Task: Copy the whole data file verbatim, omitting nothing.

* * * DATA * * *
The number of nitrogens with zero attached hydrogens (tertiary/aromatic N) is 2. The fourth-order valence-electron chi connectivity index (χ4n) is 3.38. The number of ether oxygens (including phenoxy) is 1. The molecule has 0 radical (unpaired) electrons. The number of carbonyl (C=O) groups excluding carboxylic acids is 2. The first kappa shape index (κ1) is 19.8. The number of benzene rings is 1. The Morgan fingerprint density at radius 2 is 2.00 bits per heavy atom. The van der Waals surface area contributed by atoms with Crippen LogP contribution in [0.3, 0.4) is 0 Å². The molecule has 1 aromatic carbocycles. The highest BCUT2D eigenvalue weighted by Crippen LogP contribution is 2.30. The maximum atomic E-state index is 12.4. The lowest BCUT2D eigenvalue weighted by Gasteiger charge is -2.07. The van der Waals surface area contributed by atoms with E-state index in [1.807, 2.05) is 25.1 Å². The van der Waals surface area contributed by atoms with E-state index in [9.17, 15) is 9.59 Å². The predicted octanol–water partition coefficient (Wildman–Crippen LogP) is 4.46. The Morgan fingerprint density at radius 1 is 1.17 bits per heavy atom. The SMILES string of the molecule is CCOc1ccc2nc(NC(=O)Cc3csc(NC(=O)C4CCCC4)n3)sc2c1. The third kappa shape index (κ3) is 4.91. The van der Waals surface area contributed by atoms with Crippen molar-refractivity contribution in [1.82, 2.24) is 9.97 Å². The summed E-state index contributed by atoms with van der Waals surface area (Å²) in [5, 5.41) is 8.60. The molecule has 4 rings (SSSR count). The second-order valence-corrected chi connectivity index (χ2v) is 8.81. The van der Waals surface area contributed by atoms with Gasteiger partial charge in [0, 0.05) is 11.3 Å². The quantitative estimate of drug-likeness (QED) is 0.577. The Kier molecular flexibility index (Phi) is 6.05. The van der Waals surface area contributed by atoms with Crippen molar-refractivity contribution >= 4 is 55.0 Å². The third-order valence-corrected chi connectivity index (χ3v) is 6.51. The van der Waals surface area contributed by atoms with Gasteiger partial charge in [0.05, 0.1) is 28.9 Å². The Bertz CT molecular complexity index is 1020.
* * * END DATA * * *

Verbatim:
The number of nitrogens with zero attached hydrogens (tertiary/aromatic N) is 2. The fourth-order valence-electron chi connectivity index (χ4n) is 3.38. The number of ether oxygens (including phenoxy) is 1. The molecule has 0 radical (unpaired) electrons. The number of carbonyl (C=O) groups excluding carboxylic acids is 2. The first kappa shape index (κ1) is 19.8. The number of benzene rings is 1. The Morgan fingerprint density at radius 2 is 2.00 bits per heavy atom. The van der Waals surface area contributed by atoms with Crippen LogP contribution in [0.3, 0.4) is 0 Å². The molecule has 1 aromatic carbocycles. The highest BCUT2D eigenvalue weighted by Crippen LogP contribution is 2.30. The maximum atomic E-state index is 12.4. The lowest BCUT2D eigenvalue weighted by Gasteiger charge is -2.07. The van der Waals surface area contributed by atoms with E-state index in [1.807, 2.05) is 25.1 Å². The van der Waals surface area contributed by atoms with E-state index in [9.17, 15) is 9.59 Å². The predicted octanol–water partition coefficient (Wildman–Crippen LogP) is 4.46. The Morgan fingerprint density at radius 1 is 1.17 bits per heavy atom. The SMILES string of the molecule is CCOc1ccc2nc(NC(=O)Cc3csc(NC(=O)C4CCCC4)n3)sc2c1. The third kappa shape index (κ3) is 4.91. The van der Waals surface area contributed by atoms with Crippen molar-refractivity contribution in [1.82, 2.24) is 9.97 Å². The summed E-state index contributed by atoms with van der Waals surface area (Å²) in [5, 5.41) is 8.60. The molecule has 4 rings (SSSR count). The second-order valence-corrected chi connectivity index (χ2v) is 8.81. The van der Waals surface area contributed by atoms with Gasteiger partial charge in [0, 0.05) is 11.3 Å². The quantitative estimate of drug-likeness (QED) is 0.577. The Kier molecular flexibility index (Phi) is 6.05. The van der Waals surface area contributed by atoms with Crippen molar-refractivity contribution >= 4 is 55.0 Å². The third-order valence-corrected chi connectivity index (χ3v) is 6.51. The van der Waals surface area contributed by atoms with Gasteiger partial charge in [0.05, 0.1) is 28.9 Å². The Bertz CT molecular complexity index is 1020.